Cops Kill 8 Year Old Girl, Charge Two Teens With Murder

by | Nov 18, 2021

Cops Kill 8 Year Old Girl, Charge Two Teens With Murder

by | Nov 18, 2021

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In Pennsylvania, the Delaware County District Attorney’s Office has charged two individuals with first-degree murder and related offenses in connection with the August 27 police shooting of 8-year-old Fanta Bility.

In a statement, the DA’s Office said that Angelo Ford, 16, of Sharon Hill, had been arrested, and that law enforcement was looking for Hasein Strand, 18, of Collingdale. The pair allegedly got into an argument at a football game and fired shots at each other near the stadium.

Neither Angelo “A.J.” Ford, 16, nor Hasein Strand, 18, fired that fatal shot. A police officer did, but the two teens were charged under the concept of transferred intent, which allows the state to prosecute someone for a crime he didn’t technically commit as long as it happened during the commission of a related offense.

On August 27, Ford allegedly threatened Strand and his friends with a handgun at an Academy Park High School football game, prompting Strand to retrieve his own firearm from his vehicle.

It would not be the first time that police have used the legal doctrine to deflect responsibility onto someone else for a tragic accident. As was recently reported by the Libertarian Institute, an Idaho woman was charged with manslaughter after a police officer killed another officer with his vehicle while responding to the woman’s apparent mental health crisis. Though an internal investigation revealed that the officers had failed to follow safety protocols that evening, Jenna Holm spent over a year in jail awaiting trial on that homicide charge. A judge eventually struck the charge down as unconstitutional.

The doctrine of transferred intent is inherent to the contentious felony murder rule. It’s how, for example, prosecutors in Ohio were able to zero in on a teenager for the murder of her boyfriend after a police officer killed him during a botched robbery.

There are serious issues with the way this somewhat esoteric common law doctrine is being manipulated in U.S. criminal law.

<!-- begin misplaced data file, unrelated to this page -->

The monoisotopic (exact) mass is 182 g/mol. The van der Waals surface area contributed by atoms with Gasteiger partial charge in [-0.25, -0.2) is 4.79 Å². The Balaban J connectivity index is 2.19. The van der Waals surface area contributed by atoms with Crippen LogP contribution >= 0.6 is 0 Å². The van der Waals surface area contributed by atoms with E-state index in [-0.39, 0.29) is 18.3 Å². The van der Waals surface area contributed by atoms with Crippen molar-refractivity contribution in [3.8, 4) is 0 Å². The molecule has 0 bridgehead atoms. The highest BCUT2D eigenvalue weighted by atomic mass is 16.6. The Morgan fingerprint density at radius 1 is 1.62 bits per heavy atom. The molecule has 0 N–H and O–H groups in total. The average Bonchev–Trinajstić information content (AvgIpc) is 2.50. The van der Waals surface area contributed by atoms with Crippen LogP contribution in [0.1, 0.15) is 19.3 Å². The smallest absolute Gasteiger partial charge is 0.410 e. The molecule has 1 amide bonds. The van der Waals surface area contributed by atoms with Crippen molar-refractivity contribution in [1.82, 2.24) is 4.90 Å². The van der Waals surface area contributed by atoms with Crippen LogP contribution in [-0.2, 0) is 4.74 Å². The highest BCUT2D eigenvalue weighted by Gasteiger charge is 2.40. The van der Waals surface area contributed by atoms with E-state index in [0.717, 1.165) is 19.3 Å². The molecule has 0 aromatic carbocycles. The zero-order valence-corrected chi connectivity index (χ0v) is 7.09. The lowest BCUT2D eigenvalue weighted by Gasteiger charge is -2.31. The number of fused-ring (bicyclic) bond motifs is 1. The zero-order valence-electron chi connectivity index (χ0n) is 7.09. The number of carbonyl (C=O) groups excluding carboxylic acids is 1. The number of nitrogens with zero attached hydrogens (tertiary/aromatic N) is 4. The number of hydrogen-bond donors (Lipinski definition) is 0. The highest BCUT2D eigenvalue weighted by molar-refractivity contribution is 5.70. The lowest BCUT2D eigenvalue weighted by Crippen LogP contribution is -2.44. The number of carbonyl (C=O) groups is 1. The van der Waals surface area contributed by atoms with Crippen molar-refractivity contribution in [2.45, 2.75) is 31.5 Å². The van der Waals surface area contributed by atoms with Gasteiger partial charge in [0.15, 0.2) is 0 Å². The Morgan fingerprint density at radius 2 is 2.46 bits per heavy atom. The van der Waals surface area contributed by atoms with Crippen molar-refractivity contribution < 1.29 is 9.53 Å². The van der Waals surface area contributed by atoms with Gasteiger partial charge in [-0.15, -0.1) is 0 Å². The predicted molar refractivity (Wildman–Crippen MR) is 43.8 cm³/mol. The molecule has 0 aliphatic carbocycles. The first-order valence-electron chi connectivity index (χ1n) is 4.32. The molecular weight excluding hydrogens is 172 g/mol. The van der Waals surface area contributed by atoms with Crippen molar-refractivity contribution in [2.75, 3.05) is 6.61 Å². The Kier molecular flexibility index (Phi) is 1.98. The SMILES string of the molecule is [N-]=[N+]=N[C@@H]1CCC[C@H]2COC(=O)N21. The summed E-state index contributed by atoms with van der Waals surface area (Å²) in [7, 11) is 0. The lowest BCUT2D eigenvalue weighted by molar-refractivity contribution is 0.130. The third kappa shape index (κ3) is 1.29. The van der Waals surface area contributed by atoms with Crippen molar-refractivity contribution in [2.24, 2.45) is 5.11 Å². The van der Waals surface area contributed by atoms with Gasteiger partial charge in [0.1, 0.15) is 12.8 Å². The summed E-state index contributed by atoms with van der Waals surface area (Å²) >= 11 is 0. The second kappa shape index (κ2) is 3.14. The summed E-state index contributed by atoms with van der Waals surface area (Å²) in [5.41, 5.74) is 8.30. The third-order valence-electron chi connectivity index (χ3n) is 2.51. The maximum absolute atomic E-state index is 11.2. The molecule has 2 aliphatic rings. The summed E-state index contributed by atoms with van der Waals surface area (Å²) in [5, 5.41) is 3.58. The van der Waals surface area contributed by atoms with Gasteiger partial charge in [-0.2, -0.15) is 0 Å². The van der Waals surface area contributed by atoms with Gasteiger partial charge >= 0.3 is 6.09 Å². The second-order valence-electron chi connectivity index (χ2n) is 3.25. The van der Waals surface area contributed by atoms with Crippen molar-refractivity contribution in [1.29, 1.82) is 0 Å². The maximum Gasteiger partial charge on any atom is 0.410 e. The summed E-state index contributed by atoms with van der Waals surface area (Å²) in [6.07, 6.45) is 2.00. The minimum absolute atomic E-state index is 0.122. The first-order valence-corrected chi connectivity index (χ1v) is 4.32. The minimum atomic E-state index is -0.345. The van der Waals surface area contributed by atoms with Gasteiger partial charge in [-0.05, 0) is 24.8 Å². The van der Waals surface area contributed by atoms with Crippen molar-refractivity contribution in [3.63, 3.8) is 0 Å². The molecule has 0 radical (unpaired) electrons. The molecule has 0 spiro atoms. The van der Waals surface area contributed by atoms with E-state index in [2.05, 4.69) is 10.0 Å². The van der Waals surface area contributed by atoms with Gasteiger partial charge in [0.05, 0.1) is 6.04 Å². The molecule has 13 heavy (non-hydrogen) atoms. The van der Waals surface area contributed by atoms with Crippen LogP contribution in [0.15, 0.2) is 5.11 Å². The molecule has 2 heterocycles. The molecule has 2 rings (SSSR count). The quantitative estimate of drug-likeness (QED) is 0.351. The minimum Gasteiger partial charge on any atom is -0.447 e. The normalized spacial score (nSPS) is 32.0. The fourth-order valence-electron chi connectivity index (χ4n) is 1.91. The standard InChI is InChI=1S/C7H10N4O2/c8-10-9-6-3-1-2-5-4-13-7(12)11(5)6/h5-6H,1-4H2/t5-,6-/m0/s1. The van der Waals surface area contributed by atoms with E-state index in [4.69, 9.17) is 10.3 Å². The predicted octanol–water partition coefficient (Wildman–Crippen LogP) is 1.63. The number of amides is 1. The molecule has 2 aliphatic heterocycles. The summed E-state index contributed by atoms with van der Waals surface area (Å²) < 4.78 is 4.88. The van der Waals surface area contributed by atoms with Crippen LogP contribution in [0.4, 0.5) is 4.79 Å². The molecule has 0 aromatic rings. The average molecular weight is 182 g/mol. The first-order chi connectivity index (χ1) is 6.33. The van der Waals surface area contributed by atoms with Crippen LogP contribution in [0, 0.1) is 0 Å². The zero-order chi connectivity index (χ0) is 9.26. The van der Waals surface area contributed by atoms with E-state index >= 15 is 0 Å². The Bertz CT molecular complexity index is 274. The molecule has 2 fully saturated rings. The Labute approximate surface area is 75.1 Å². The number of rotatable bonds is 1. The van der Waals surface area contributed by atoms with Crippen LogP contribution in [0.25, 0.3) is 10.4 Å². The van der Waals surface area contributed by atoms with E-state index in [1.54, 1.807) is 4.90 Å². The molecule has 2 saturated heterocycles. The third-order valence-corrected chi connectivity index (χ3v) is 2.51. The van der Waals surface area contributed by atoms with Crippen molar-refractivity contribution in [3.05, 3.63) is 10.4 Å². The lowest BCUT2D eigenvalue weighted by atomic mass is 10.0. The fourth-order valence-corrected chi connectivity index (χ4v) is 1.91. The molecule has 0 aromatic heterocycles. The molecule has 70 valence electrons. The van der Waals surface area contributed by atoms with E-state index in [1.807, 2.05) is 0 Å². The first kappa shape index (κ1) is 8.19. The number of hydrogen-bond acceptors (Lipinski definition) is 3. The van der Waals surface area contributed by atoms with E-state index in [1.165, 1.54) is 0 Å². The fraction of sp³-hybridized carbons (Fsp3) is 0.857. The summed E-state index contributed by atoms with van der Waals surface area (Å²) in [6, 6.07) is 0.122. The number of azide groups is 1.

Transferred intent is used when a defendant intends to harm one victim, but then unintentionally harms a second victim instead. In this case, the defendant’s intent transfers from the intended victim to the actual victim and can be used to satisfy the mens rea element of the crime that the defendant is being charged with. The transferred intent doctrine is only used for completed crimes, and is not used for attempted crimes.

So, if neither of the two defendants fired the bullet that killed this 8 year old girl, how does charging them with her murder all the same possibly satisfy mens rea? And in what way can this possibly be a completed, rather than an attempted crime?

“I want the focus to remain on the Sharon Hill police officers whose negligent and reckless behavior in reacting as they did is what killed Fanta Bility,” Bruce Castor, an attorney for the family, told The Philadelphia Inquirer. “From the point of view of the Bility family, these officers killed Fanta, and they need to be held accountable for that, and those responsible for their supervision and training need to be held accountable for that.”

But justice for the victim will likely come second to the more important matter: the state protecting its own, first and foremost.

Bility’s family has filed a civil suit against the officers and the police department. It’s questionable that her family members will ever get the opportunity to state their case before a jury, as they will need to overcome qualified immunity. So, too, will they face an uphill battle in suing the department, as the Monell doctrine will require they prove that the government had a specific policy in place that explicitly propagated the behavior that evening.

When the police officer files a pre-trial motion to dismiss, it is unlikely the family will be able to find a sufficiently similar case that has been upheld in the past.

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Bob Fiedler is a constitutional law scholar and legal commentator from the Twin Cities and host of the “Categorical Imperatives Podcast” where he discuss current events in law, politics & culture from the perspective of a constitutional lawyer and a libertarian moral philosophy. Find Bob at Substack, Odysee, Patreon, LBRY and Anchor.fm

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